Americans assume personal care products on the market today have been tested or approved by the federal government. However, they are largely unregulated. In fact, it has been more than 80 years since Congress last updated the federal law designed to ensure that personal care products are safe. The Food and Drug Administration does not even require the basic safety testing of ingredients in personal care products before they are used.
Although other countries have taken action to protect their citizens from chemicals linked to cancer and reproductive harm, FDA lacks the basic tools needed to ensure the safety of cosmetics and other personal care products.
Now a bipartisan group of lawmakers wants to change that.
This week, EWG joined forces with our colleagues at Waterkeeper Alliance again to show how industrial animal farms can wreak havoc on public health and the environment. Through startling aerial imagery, the report documents a number of factory farms along North Carolina’s floodplain that were swamped by Hurricane Matthew, exposing local waterways to a deluge of animal waste from swine and poultry barns, and brimming manure pits.Read More
It’s another busy week at EWG. Here’s some news you can use from this week.Read More
Looking for organic cosmetics? Lots of companies add the word “organic” to cosmetics and other personal care products.
Cosmetics and other personal care product companies make questionable organic claims on thousands of products, a new EWG analysis shows.Read More
In June, Congress passed sweeping legislation to update the way chemicals are used in consumer and industrial products. The new law aims to review old chemicals that are already in the marketplace and review new chemicals entering the marketplace.Read More
The cosmetics industry has grown dramatically since 1938, when Congress last enacted cosmetics legislation. While most chemicals in cosmetics pose little or no risk, some chemicals have been linked to serious health problems, including chemicals that disrupt the hormone system.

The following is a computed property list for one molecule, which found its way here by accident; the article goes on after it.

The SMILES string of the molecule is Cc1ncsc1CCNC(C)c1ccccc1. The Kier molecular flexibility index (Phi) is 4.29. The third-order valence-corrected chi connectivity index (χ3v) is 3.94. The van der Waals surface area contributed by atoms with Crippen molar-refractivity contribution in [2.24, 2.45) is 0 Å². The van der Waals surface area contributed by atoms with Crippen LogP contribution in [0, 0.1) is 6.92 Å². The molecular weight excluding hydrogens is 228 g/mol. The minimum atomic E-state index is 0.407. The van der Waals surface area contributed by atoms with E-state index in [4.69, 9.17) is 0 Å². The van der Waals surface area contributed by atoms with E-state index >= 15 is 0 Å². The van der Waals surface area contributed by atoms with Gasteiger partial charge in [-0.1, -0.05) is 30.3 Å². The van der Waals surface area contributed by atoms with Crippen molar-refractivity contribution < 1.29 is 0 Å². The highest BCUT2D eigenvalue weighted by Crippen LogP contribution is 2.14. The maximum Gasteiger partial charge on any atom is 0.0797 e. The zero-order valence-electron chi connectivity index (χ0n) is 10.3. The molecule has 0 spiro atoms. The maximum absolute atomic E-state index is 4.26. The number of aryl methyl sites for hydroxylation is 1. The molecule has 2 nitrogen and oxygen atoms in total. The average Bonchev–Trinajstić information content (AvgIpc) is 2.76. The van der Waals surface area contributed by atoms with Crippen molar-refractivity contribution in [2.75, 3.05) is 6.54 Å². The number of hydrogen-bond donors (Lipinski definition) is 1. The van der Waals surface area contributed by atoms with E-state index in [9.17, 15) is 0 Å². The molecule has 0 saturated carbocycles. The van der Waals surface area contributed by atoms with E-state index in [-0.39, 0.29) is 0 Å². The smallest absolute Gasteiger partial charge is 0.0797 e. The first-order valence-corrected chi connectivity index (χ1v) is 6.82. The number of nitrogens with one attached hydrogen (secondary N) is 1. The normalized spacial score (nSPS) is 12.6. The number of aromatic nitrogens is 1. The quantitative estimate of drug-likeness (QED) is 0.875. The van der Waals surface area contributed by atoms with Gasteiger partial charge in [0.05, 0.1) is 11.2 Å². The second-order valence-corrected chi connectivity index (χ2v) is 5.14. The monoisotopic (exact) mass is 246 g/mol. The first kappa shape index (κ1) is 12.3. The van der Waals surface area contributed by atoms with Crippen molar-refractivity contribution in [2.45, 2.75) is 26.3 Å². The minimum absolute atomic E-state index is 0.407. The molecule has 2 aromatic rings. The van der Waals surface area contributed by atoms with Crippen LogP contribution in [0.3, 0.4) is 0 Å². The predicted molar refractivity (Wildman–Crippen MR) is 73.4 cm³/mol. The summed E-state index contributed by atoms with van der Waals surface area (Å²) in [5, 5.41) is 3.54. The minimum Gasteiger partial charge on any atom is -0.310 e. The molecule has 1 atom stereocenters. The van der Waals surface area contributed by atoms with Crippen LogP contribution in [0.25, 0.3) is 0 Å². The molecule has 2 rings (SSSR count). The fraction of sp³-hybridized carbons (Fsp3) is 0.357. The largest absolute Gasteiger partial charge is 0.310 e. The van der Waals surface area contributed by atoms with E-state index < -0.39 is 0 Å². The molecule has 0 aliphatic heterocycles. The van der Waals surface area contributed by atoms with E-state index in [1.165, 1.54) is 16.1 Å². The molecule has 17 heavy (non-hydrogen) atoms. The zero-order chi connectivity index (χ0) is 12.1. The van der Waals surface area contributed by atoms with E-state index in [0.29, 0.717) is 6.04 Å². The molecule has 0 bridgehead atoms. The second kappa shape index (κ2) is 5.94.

EWG Vice President of Government Affairs Scott Faber said that draft cosmetics legislation released today by Reps. Frank Pallone, D-N.J., and Rep. Leonard Lance, R-N.J., will help make regulation of cosmetics and personal care products a Congressional priority.
When you’re trying to achieve a healthier lifestyle, diet and exercise tend to get most of the attention. But there’s another critical step to living healthier: reducing your intake of toxic chemicals.
Sens. Dianne Feinstein, D-Calif., and Susan Collins, R-Maine, introduced the Personal Care Products Safety Act, S.1014, which would modernize federal oversight of personal care products. The bill offers common sense reforms that were carefully negotiated among numerous stakeholders, including industry, public health and consumer organizations. This bill has garnered support from industry leaders as well as influential health and consumer organizations.Read More
Dear Mary Kay:
I urge Mary Kay to join cosmetic industry leaders – including L’Oreal, Revlon, Johnson & Johnson, Procter & Gamble and many others – in support S.1014, the Personal Care Products Safety Act.Read More
Shoppers can quickly and easily identify cosmetics and personal care items that meet EWG’s strictest health and transparency standards with the EWG VERIFIED™ mark. The program now features 252 products. It covers cosmetics, including foundations, blushes, eye shadows, eye liners, lipsticks and lip glosses; skin care products such as lotions and moisturizers; shampoos and soaps; and many more.Read More
Right now, you can go online and buy GK Hair Taming System with Juvexin® “Curly” or “Resistant” products. You can do this although these products are only intended for use by salon professionals. Even more troublingly, you can make your purchase even though the Food and Drug Administration issued a warning letter months ago informing the company that its products are so risky, they’re illegal.
The shampoo you buy at your local drug store must be free of toxic chemicals and safe to use, right? Wrong.
The levels of potentially hormone-disrupting chemicals in the bodies of teenage girls plunged just three days after they stopped using certain cosmetic products, shampoos and soaps that contained the problematic substances, according to a new study led by Kim Harley, Ph.D., a researcher with the Center for Environmental Research and Children’s Health at the University of California – Berkeley.